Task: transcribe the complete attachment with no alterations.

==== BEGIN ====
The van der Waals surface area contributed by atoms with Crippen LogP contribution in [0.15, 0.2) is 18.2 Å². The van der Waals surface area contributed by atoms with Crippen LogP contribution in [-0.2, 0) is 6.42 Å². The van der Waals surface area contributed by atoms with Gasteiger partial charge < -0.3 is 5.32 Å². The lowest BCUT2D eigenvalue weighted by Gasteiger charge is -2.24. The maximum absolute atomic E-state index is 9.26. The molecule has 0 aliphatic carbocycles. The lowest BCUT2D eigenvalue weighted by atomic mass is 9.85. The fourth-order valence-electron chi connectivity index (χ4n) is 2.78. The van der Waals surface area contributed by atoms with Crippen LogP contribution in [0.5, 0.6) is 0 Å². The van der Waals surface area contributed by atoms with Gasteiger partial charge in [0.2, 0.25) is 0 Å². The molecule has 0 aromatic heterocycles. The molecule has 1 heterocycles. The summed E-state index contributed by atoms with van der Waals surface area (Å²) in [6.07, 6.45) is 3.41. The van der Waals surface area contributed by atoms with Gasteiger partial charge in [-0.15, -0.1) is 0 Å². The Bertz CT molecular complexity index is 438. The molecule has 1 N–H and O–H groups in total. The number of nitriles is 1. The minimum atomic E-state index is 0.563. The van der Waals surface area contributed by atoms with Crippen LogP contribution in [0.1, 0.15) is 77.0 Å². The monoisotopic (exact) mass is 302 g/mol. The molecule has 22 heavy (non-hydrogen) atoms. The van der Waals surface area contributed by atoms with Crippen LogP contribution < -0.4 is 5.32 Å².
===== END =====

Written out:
The van der Waals surface area contributed by atoms with Crippen LogP contribution in [0.15, 0.2) is 18.2 Å². The van der Waals surface area contributed by atoms with Crippen LogP contribution in [-0.2, 0) is 6.42 Å². The van der Waals surface area contributed by atoms with Gasteiger partial charge < -0.3 is 5.32 Å². The lowest BCUT2D eigenvalue weighted by Gasteiger charge is -2.24. The maximum absolute atomic E-state index is 9.26. The molecule has 0 aliphatic carbocycles. The lowest BCUT2D eigenvalue weighted by atomic mass is 9.85. The fourth-order valence-electron chi connectivity index (χ4n) is 2.78. The van der Waals surface area contributed by atoms with Crippen LogP contribution in [0.5, 0.6) is 0 Å². The van der Waals surface area contributed by atoms with Gasteiger partial charge in [0.2, 0.25) is 0 Å². The molecule has 0 aromatic heterocycles. The molecule has 1 heterocycles. The summed E-state index contributed by atoms with van der Waals surface area (Å²) in [6.07, 6.45) is 3.41. The van der Waals surface area contributed by atoms with Gasteiger partial charge in [-0.15, -0.1) is 0 Å². The Bertz CT molecular complexity index is 438. The molecule has 1 N–H and O–H groups in total. The number of nitriles is 1. The minimum atomic E-state index is 0.563. The van der Waals surface area contributed by atoms with Crippen LogP contribution in [0.1, 0.15) is 77.0 Å². The monoisotopic (exact) mass is 302 g/mol. The molecule has 22 heavy (non-hydrogen) atoms. The van der Waals surface area contributed by atoms with Crippen LogP contribution < -0.4 is 5.32 Å².